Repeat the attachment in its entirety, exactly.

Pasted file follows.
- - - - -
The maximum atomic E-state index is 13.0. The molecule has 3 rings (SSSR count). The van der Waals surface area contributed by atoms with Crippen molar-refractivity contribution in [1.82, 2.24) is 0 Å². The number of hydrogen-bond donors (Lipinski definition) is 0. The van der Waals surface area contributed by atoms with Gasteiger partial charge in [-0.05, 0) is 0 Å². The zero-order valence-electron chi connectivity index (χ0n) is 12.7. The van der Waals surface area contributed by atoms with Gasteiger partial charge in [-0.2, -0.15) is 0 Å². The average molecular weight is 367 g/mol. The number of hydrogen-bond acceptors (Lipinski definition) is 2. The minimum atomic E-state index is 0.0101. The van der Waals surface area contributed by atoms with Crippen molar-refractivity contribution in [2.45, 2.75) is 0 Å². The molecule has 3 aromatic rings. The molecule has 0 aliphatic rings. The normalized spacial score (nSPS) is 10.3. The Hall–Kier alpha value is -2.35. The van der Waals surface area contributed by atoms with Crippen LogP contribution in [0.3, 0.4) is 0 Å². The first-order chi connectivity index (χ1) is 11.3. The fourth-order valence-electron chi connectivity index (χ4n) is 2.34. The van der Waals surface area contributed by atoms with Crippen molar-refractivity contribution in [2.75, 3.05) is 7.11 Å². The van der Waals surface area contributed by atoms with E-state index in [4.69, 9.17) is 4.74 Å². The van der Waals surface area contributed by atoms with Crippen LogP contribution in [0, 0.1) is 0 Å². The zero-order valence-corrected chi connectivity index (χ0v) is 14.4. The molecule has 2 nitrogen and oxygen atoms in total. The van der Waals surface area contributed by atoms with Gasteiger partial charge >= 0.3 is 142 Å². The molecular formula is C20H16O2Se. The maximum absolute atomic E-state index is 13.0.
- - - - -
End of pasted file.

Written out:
The maximum atomic E-state index is 13.0. The molecule has 3 rings (SSSR count). The van der Waals surface area contributed by atoms with Crippen molar-refractivity contribution in [1.82, 2.24) is 0 Å². The number of hydrogen-bond donors (Lipinski definition) is 0. The van der Waals surface area contributed by atoms with Gasteiger partial charge in [-0.05, 0) is 0 Å². The zero-order valence-electron chi connectivity index (χ0n) is 12.7. The van der Waals surface area contributed by atoms with Gasteiger partial charge in [-0.2, -0.15) is 0 Å². The average molecular weight is 367 g/mol. The number of hydrogen-bond acceptors (Lipinski definition) is 2. The minimum atomic E-state index is 0.0101. The van der Waals surface area contributed by atoms with Crippen molar-refractivity contribution in [2.45, 2.75) is 0 Å². The molecule has 3 aromatic rings. The molecule has 0 aliphatic rings. The normalized spacial score (nSPS) is 10.3. The Hall–Kier alpha value is -2.35. The van der Waals surface area contributed by atoms with Crippen LogP contribution in [0.3, 0.4) is 0 Å². The first-order chi connectivity index (χ1) is 11.3. The fourth-order valence-electron chi connectivity index (χ4n) is 2.34. The van der Waals surface area contributed by atoms with Crippen molar-refractivity contribution in [2.75, 3.05) is 7.11 Å². The van der Waals surface area contributed by atoms with E-state index in [4.69, 9.17) is 4.74 Å². The van der Waals surface area contributed by atoms with Crippen LogP contribution in [0, 0.1) is 0 Å². The zero-order valence-corrected chi connectivity index (χ0v) is 14.4. The molecule has 2 nitrogen and oxygen atoms in total. The van der Waals surface area contributed by atoms with Gasteiger partial charge >= 0.3 is 142 Å². The molecular formula is C20H16O2Se. The maximum absolute atomic E-state index is 13.0.